• Believe in yourself; believe that things can change. It will be a long process – especially if the other person in the conflict resolution process doesn’t recognise the pattern, or refuses to acknowledge the need for change.
  • Forgive yourself and others in these dysfunctional relationships – read my articles on The Art Of Forgiveness: Is It Achievable? and Healing & Forgiveness.
  • Recognise the damaging roles of Victim, Rescuer and Persecutor – I’ve described them again below.
  • Exchange them for healthy roles – as described below.
  • Encourage your partner on the Drama Triangle to do likewise. But be patient! As I said earlier, they may not recognise the need for change.

EXCHANGE YOUR VICTIM ROLE FOR A VULNERABLE ONE

  • Name your malaise: The Victim role appears to be helpless but is one of manipulative power.
  • Recognise your symptoms: self-pity, hopelessness and helplessness. Alternatively, you may find yourself basking in the admiration of those who tell you how well you do - given your circumstances; the neglect you suffer from those who should ‘rescue’ you; the bullying you receive from those who ‘persecute’ you.
  • Change your name: from Victim to Vulnerable.
  • Disable harmful influences: You are not helpless as those who want to play Rescuer would have you believe. Nor are you hopeless, as those who want to play Persecutor want you to think. You can’t stop negative thoughts in a vacuum; but you can change your thought process from helpless to hopeful by reminding yourself of what you have achieved. And by setting yourself small tasks to accomplish in the day ahead.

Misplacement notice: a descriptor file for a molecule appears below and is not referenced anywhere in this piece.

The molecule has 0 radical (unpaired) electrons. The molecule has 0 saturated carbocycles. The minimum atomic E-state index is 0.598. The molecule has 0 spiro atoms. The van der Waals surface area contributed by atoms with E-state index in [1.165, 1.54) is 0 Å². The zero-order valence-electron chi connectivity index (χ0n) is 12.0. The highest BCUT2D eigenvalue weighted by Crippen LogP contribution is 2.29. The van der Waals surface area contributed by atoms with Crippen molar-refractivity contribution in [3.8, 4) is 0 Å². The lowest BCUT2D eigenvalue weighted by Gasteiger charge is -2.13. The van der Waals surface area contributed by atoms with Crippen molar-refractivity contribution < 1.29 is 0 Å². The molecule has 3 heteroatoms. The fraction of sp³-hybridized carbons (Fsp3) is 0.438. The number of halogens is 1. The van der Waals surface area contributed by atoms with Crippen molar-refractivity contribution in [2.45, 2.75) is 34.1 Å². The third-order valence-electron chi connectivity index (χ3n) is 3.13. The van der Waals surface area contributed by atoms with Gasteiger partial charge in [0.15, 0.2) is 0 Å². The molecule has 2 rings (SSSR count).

• Be Pro-active – treat your malaise: Being Vulnerable means being honest in naming and assessing your situation. Being Vulnerable means admitting your symptoms. Being Vulnerable means asking for help where it’s needed. Being Vulnerable means being open to suggestion from those trying to help you. Being Vulnerable means acting upon those suggestions rather than expecting others to Rescue you.

EXCHANGE YOUR RESCUER ROLE FOR A RESOURCEFUL ONE

  • Name your malaise: The Rescuer role appears to be helpful but is one of manipulative power.
  • Recognise your symptoms: a people-pleaser, sticking-plaster, knight-in-shining-armour mentality may make you feel good about yourself but it robs those to whom you’re ‘doing good’ of their right to self-sufficiency.